Created: Mon, 30 Sep 2013 05:39:00 EST
Updated: Mon, 30 Sep 2013 11:51:54 EST
Monday wraps up fiscal year 2013, which if you recall, was supposed to be the last day of furloughs for civilian defense workers due to sequestration. Those furloughs were eventually cut down to six, but now a new round of days off are looming due to political back and forth and a potential government shutdown.
Shannon Mitchell had a big smile on her face as she unloaded her two-seated strolling from her car, says the looming government shutdown is nothing to laugh about.
Mitchell will be impacted directly. Her husband is a civilian worker at Robins Air Base, and the lone source of income for her family.
If a shutdown takes place 4,000 employees will be sent home on furlough Tuesday morning.
Mitchell is a stay at home mom with two young kids. Like all civilian defense families, Mitchell and her husband are facing the threat of forced time off for the second time in less the 6 months and this time around, there's even more uncertainty.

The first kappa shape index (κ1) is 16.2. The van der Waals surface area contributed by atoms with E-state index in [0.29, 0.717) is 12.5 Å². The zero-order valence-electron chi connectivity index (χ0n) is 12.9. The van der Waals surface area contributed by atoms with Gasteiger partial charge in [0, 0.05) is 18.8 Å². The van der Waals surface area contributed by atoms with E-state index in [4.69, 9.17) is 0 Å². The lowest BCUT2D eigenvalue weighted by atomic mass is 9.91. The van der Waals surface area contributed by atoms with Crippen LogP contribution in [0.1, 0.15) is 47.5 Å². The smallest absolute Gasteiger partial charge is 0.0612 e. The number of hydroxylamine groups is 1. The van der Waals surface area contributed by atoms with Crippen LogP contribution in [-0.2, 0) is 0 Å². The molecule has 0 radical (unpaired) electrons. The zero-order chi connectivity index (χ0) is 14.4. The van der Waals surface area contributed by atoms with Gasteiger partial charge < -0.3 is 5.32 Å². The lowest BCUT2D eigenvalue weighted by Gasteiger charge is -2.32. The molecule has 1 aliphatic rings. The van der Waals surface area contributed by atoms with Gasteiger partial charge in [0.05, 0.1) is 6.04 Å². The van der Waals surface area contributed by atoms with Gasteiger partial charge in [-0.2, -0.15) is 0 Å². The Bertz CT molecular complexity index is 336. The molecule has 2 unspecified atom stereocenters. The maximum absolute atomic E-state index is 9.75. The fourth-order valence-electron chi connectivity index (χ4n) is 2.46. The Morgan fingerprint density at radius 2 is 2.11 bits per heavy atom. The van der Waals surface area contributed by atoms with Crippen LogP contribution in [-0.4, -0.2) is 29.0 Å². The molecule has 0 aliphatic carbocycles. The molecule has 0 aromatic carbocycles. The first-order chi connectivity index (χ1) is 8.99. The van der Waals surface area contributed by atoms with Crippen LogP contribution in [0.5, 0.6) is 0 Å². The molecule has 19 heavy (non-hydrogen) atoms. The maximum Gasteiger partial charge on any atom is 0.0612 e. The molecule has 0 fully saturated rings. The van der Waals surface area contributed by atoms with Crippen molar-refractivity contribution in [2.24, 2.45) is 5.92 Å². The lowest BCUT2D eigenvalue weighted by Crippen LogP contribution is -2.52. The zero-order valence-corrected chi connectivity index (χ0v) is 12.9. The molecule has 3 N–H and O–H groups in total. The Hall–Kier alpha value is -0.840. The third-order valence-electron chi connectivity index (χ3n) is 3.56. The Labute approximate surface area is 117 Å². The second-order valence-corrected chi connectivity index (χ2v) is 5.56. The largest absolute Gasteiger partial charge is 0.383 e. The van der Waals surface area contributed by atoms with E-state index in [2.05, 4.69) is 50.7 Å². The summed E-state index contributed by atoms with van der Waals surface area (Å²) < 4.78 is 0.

"I don't have anything else to fall back on, you know," she said. "We don't know if we gone be able to eat, clothe those babies, put diapers on them."
There's reason for her uncertainty. When furloughs took place due to sequestration, workers knew they were facing 21 days, once per week. This time around they don't even know if they will be working.
The 4,000 expected furlough workers will not know of their unwanted vacation until they get to work Tuesday morning. At that time they may learn how many days and for how long, as of know neither is known.
There's a more than 1 in 6 chance her Mitchell's husband will not be furloughed. The base has an estimated 25,000 civilian workers. Those considered "critical" will continue to work but will be paid on an IOU basis. Those workers will eventually get paid, but not until congress passes legislation for back pay.
"There's still gas to go to work, there's still those bills that need to be paid and if your not getting anything at the time, that's going to make it even harder," said Mitchell.